The last man, by the author of Frankenstein, Volume 1

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A. and W. Galignani, 1826
 

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Pagina 65 - She dwelt among the untrodden ways Beside the springs of Dove, A Maid whom there were none to praise And very few to love : A violet by a mossy stone Half hidden from the eye! Fair as a star, when only one Is shining in the sky.
Pagina xi - I present the public with my latest discoveries in the slight Sibylline pages. Scattered and unconnected as they were, I have been obliged to add links, and model the work into a consistent form. But the main substance rests on the truths contained in these poetic rhapsodies, and the divine intuition which the Cumaean damsel obtained from heaven.
Pagina 203 - I possessed of the luxuries of life came from him. He gave me an illustrious name and noble station; the world's respect reflected from his own glory : all this joined to his own undying love, inspired me with sensations towards him, akin to those with which we regard the Giver of life. I gave him love only. I devoted myself to him : imperfect creature that I was, I took myself to task, that I might become worthy of him. I watched over my hasty temper, subdued my burning impatience of character,...
Pagina 199 - From the highest. As from the vilest thing of every day He learns to wean himself; for the strong hours Conquer him. Yet I feel what I have lost In him. The bloom is vanished from my life. For O ! he stood beside me, like my youth, Transformed for me the real to a dream, Clothing the palpable and familiar With golden exhalations of the dawn.
Pagina x - ... our stay at Naples, we often returned to this cave, sometimes alone, skimming the sun-lit sea, and each time added to our store. Since that period, whenever the world's circumstance has not imperiously called me away, or the temper of my mind impeded such study, I have been employed in deciphering these sacred remains. Their meaning, wondrous and eloquent, has often repaid my toil, soothing me in sorrow, and exciting my imagination to daring flights, through the immensity of nature and the mind...
Pagina 181 - The overflowing warmth of her heart, by making love a plant of deep root and stately growth, had attuned her whole soul to the reception of happiness, when she found in Raymond all that could adorn love and satisfy her imagination. But if the sentiment on which the fabric of her existence was founded, became common place through participation, the endless succession of attentions and graceful action snapt by transfer, his universe of love wrested from her, happiness must depart, and then be exchanged...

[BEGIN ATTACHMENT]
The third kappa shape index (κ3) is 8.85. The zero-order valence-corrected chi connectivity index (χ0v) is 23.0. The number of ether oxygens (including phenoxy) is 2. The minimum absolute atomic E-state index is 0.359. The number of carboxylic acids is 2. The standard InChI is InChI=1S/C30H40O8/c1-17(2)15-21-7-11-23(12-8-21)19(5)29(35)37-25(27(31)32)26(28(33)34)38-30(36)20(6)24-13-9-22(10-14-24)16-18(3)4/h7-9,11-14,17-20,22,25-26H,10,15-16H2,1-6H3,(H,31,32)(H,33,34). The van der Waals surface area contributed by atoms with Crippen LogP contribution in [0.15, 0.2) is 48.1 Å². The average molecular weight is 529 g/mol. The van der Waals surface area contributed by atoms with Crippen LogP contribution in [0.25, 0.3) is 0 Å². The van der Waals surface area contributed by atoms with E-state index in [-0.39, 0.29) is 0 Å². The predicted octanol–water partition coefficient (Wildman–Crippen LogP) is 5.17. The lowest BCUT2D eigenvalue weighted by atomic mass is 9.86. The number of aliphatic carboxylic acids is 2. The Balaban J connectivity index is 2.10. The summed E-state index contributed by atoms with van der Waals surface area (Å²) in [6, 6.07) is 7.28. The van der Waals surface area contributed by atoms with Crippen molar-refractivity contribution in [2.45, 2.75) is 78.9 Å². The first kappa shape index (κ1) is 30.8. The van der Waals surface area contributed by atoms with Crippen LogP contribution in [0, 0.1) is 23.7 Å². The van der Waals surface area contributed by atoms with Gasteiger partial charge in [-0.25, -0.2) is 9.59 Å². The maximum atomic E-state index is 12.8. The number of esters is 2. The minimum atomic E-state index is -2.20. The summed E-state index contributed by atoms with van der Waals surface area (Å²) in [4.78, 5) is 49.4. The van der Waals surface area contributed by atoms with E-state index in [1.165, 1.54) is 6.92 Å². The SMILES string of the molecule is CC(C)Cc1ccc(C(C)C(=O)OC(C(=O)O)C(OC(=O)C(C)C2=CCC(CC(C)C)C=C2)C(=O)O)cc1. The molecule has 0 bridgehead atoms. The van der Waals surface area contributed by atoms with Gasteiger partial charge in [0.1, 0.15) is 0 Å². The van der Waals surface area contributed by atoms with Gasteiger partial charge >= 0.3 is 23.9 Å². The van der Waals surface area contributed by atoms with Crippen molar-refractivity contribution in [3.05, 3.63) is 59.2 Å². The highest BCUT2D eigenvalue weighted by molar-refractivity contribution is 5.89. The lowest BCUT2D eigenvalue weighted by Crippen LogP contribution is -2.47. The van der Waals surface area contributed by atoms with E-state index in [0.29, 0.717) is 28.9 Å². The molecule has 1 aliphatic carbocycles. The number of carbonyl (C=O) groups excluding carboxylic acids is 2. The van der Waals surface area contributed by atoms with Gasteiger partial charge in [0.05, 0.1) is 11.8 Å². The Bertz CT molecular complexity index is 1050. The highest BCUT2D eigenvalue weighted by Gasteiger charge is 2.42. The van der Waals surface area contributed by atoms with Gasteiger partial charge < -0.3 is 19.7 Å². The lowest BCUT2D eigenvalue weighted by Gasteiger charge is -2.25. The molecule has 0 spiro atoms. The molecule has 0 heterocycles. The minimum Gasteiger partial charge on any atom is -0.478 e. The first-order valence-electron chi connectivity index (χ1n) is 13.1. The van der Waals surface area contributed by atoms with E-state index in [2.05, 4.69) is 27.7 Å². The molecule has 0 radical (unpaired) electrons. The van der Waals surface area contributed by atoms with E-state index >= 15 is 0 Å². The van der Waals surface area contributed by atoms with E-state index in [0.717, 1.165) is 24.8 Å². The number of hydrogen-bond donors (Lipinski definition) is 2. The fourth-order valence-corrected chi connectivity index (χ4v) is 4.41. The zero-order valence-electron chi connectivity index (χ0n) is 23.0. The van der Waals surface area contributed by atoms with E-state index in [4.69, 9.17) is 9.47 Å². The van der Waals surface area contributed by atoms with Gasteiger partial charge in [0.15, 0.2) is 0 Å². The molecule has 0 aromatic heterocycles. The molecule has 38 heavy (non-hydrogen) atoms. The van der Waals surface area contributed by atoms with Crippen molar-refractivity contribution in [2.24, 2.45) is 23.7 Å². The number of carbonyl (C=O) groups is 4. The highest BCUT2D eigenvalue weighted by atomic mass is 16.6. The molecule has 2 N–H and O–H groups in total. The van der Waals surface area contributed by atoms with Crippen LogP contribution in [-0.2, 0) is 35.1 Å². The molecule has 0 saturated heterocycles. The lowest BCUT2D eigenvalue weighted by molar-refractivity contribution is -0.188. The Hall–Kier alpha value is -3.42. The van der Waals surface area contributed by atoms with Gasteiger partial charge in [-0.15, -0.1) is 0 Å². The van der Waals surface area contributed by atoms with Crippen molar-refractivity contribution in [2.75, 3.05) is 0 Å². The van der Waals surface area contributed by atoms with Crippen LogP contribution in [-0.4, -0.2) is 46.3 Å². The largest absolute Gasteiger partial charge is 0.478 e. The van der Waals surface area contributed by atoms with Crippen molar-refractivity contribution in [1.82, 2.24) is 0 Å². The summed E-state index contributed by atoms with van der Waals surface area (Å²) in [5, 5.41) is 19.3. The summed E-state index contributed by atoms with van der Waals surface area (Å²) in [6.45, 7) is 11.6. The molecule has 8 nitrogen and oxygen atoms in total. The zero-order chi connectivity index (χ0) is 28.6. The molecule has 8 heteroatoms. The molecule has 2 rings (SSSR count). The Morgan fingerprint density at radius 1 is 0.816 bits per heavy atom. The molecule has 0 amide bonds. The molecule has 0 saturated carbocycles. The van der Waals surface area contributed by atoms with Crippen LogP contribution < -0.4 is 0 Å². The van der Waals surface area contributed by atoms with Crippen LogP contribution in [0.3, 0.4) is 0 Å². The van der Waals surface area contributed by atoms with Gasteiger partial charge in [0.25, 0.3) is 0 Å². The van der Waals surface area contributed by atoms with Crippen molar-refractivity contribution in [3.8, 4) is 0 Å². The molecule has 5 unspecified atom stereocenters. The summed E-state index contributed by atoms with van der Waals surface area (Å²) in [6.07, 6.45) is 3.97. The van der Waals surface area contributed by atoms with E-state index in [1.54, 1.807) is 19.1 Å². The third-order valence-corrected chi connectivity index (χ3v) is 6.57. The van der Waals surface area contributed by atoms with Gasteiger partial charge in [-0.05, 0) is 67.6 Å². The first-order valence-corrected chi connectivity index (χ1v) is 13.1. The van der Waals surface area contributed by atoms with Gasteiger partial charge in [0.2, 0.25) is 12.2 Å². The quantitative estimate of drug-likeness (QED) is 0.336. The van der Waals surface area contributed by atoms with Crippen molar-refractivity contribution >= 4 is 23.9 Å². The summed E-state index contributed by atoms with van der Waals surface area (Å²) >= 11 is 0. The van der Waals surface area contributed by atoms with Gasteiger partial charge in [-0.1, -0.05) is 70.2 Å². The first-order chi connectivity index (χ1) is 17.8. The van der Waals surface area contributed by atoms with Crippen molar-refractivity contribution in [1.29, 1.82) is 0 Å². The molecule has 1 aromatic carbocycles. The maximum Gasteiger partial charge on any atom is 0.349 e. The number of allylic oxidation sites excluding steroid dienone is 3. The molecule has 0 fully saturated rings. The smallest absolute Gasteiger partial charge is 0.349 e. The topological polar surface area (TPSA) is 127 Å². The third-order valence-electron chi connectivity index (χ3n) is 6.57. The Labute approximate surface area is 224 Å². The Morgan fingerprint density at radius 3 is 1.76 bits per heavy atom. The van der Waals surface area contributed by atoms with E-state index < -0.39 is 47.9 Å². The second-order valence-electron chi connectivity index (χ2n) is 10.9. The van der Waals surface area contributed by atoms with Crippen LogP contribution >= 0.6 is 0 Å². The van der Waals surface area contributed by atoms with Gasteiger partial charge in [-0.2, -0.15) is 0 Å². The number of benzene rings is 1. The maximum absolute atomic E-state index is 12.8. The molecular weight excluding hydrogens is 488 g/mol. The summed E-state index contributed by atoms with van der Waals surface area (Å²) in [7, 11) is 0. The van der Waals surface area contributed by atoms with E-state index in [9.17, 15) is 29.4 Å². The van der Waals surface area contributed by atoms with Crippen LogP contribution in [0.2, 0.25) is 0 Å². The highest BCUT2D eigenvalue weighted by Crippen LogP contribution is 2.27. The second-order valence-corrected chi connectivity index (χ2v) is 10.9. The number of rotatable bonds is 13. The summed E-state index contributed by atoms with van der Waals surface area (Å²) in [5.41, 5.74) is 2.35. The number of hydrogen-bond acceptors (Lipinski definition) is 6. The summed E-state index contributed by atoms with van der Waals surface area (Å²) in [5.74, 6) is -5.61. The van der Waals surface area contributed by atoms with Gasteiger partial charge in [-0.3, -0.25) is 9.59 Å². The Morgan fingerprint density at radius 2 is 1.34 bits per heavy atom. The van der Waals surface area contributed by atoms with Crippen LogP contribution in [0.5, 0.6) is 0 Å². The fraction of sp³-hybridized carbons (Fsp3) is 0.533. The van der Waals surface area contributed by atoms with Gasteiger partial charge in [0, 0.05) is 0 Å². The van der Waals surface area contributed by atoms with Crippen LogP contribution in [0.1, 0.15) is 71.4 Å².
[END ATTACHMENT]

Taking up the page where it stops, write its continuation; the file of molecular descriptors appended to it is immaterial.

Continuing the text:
Pagina ix - The rest of the furniture of the cavern consisted of piles of leaves, fragments of bark, and a white filmy substance, resembling the inner part of the green hood which shelters the grain of the unripe Indian corn. We were fatigued by our struggles to attain this point, and seated ourselves on the rocky couch, while the sounds of tinkling sheep-bells, and shout of shepherd-boy, reached us from above. At length my friend, who had taken up some of the leaves strewed about, exclaimed, "This /5 the Sibyl's...
Pagina 50 - ... of the Princess Evadne, and be instructed as to the influence which this overtopping and towering Raymond exercised over the fortunes of my friend. I had never before been in the neighbourhood of Windsor; the fertility and beauty of the country around now struck me with admiration, which incf eased as I approached the antique wood.
Pagina 163 - Thus, while Raymond had been wrapt in visions of power and fame, while he looked forward to entire dominion over the elements and the mind of man, the territory of his own heart escaped his notice; and from that unthought of source arose the mighty torrent that overwhelmed his will, and carried to the oblivious sea, fame, hope, and happiness.
Pagina 199 - I loved you - I love you - neither anger nor pride dictates these lines; but a feeling beyond, deeper, and more unalterable than either. My affections are wounded; it is impossible to heal them:- cease then the vain endeavour, if indeed that way your endeavours tend. Forgiveness! Return! Idle words are these! I forgive the pain I endure; but the trodden path cannot be retraced.

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